In the evening we find the perfect lawn surrounded by trees next to the sea. The place is just 5 min walking distance from the old city, but is at the same time outside the tourist zone and we see only some fishermen. Next to us we have bathrooms and the port used by the ferries sailing to Indonesia – no more than 2-3 a day though.
Replica of a Portuguese galeon
The next few days we stay in Malacca in order to film our latest documentary – you can now see it for free here (when you enter the page scroll down for download links or view it in your browser). We go around all the corners of the old city. We feel quite nice here and are totally not in a hurry to leave.
Visiting the house-museum Villa Sentoza
During the day we leave our luggage at a small hotel owned by a nice Indian guy. The guy even said that if all the rooms weren’t occupied, he would have given us one for free – anyway we wouldn’t have accepted it 🙂 He is helping us a lot because a dozen of other hotel owners have refused us to leave our baggage there. We warmly recommend his hotel in the old city. It is called “Bala’s place” and is at Hang Kosturi Street. You will meet the sweetest hotel manager there.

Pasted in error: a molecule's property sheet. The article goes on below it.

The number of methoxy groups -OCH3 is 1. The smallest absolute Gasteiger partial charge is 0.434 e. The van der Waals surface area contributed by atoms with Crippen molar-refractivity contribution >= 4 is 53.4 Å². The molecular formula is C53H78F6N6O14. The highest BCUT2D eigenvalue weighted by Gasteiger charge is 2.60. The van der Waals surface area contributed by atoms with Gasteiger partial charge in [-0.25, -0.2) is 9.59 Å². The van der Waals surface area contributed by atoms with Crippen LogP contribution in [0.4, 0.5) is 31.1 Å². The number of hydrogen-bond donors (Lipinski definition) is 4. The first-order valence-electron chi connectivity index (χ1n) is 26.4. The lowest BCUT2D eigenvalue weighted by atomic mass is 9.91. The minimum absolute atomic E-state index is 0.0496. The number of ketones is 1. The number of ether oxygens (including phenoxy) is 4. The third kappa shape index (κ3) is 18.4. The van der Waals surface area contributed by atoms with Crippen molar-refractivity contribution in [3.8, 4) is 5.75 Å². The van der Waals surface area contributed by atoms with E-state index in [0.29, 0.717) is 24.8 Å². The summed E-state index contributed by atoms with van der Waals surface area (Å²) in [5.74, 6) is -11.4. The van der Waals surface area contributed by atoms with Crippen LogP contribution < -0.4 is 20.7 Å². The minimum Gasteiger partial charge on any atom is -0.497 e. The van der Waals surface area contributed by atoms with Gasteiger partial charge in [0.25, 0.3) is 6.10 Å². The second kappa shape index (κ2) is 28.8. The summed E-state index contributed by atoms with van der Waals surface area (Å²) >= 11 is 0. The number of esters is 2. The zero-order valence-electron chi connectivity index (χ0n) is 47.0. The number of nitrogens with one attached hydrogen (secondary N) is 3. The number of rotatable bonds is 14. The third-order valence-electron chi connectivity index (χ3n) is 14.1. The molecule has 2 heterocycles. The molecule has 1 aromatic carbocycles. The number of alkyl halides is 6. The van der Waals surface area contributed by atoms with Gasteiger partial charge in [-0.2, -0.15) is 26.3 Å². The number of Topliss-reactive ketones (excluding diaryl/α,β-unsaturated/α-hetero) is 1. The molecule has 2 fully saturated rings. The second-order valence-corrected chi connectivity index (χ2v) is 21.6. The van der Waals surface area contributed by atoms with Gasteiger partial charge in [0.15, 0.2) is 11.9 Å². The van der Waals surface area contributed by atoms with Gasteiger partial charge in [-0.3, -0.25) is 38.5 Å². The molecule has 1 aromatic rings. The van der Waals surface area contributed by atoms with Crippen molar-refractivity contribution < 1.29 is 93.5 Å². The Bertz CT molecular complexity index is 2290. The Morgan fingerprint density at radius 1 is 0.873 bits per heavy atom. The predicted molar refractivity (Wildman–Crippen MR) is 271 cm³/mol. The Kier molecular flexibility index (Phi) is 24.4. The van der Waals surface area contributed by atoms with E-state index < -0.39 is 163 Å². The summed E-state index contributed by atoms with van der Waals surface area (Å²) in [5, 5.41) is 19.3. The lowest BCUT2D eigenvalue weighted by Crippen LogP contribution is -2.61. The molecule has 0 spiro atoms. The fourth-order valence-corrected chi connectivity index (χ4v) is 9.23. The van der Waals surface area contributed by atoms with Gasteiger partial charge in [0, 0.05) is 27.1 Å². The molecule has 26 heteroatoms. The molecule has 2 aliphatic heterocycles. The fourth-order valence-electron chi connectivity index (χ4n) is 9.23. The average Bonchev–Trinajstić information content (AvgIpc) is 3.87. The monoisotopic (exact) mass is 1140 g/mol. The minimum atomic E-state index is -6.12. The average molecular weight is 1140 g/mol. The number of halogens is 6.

There are beautiful graffitti all over the city
Some evenings a very funny Chinese guy comes to talk to us. He had spent some time in prison and is now a retired painter. Two of the mornings he came bringing us breakfast and fruits and admired the fact that we sleep in a tent.
The river in Malacca
One afternoon we find ourselves in a beautiful street with many old Chinese family temples built to honor the ancestors. One of the main cultural-religious aspects of the Chinese view of life is namely the honoring of the ancestors and the respect to parents and old people. This is so common that you will probably never meet a Chinese person who doesn’t take care of his parents all the time.
The family temple of the Fo Family
Abandoned house of a rich family in the Chinese neighborhood